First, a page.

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Posts Tagged ‘military personnel’

This article appeared a few weeks before Wait a Lonely Lifetime, my debut novel, hit the libraries and online booksellers. Amazon Publishing had already purchased Avalon and my career as a published author was already on shaky ground.

March 23, 2012

Cover art for Wait a Lonely LifetimeThe forthcoming publication of my debut novel, Wait a Lonely Lifetime, with Avalon Books calls for some attention to the hero of this book:  U.S. Army officer, Eric E. Wasserman, who doesn’t feel comfortable in civilian clothes.

I admit, when I see a man in uniform, I look twice. I don’t know if this is a genetic anomaly or a primordial instinct but there is something about a human male impeccably dressed, starched, buttoned and tied that unleashes a basic response from me: instant & rarely unjustified trust, a sense of security and protection as well as a recognition of pride and courage.

Medal of Valor presented to US soldierThis could be because so many of the most trustworthy, dependable men I have known have been the uniformed kind. This could also be the reason I have made my hero, Eric Wasserman, uncomfortable out of uniform when he first meets the love of his life and why he chooses to wear only military garb when they next meet.

His choice to return to Army life after a brief stint as a civilian has as much to do with the story development as with my own military-philia, having a long, proud history of U.S. Army, Navy and Air Force family members. Eric came to life when I saw him as a gawky, ex-GI out of his element among art college students.

 Readers of Wait a Lonely Lifetime will recognize this scene.


Readers of Wait a Lonely Lifetime will recognize this scene.

Eric Wasserman is a fictional character who embodies all I can imagine of the best of the male of our species: characteristics I have observed throughout my life; characteristics that are embedded in their genetic coding. My first novel for Avalon is my way of saying thank to people who have been important in my life – both familiar and unknown.Feeling out of our element is something we all share at one time or another. Eric’s second-in-command, Lt. Cleonina Jones, forces him to face his desertion of the only woman he has ever loved, Sylviana Innocenti, and take responsibility for his part in the unhappy outcome.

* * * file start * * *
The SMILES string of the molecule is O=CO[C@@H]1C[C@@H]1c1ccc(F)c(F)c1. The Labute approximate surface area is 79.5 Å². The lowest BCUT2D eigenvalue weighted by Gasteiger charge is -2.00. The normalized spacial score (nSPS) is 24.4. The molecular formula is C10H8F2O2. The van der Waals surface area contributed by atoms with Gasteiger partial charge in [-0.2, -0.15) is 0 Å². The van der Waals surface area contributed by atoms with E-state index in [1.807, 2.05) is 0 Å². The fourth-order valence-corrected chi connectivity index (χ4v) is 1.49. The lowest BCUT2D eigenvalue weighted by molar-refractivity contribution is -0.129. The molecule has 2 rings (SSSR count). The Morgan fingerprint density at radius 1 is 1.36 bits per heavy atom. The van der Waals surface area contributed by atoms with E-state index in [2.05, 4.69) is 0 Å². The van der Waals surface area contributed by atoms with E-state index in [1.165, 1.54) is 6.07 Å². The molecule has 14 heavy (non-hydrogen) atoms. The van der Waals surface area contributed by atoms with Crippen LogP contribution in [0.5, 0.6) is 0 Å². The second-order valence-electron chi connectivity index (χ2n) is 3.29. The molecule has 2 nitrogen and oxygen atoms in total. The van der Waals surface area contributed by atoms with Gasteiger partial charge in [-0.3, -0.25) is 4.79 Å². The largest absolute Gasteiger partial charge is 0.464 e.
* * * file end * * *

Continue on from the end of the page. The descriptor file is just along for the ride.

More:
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In honor and memory of all those who have given their lives in the cause of freedom, I wanted to say ‘Thank you’. My generation, and those generations before mine and too many of those now and in the future, have and will live through decades of war. Some of those wars were justified but I believe all wars can be prevented and lives can be spared.

The war of my youth was Vietnam.

Weeks before Lyndon B. Johnson declared war, my father died. His military service during World War II was his proudest hour. When he returned, there were no jobs and he took whatever work came his way to feed his family.

I believe the men and women who are serving our country are doing so in good faith. I believe they deserve our gratitude – no matter what our thoughts about the war they are fighting.

When Veterans return from their service, the least we can do is honor their sacrifice and their commitment to our country and way of life.

Thank you and God Bless.

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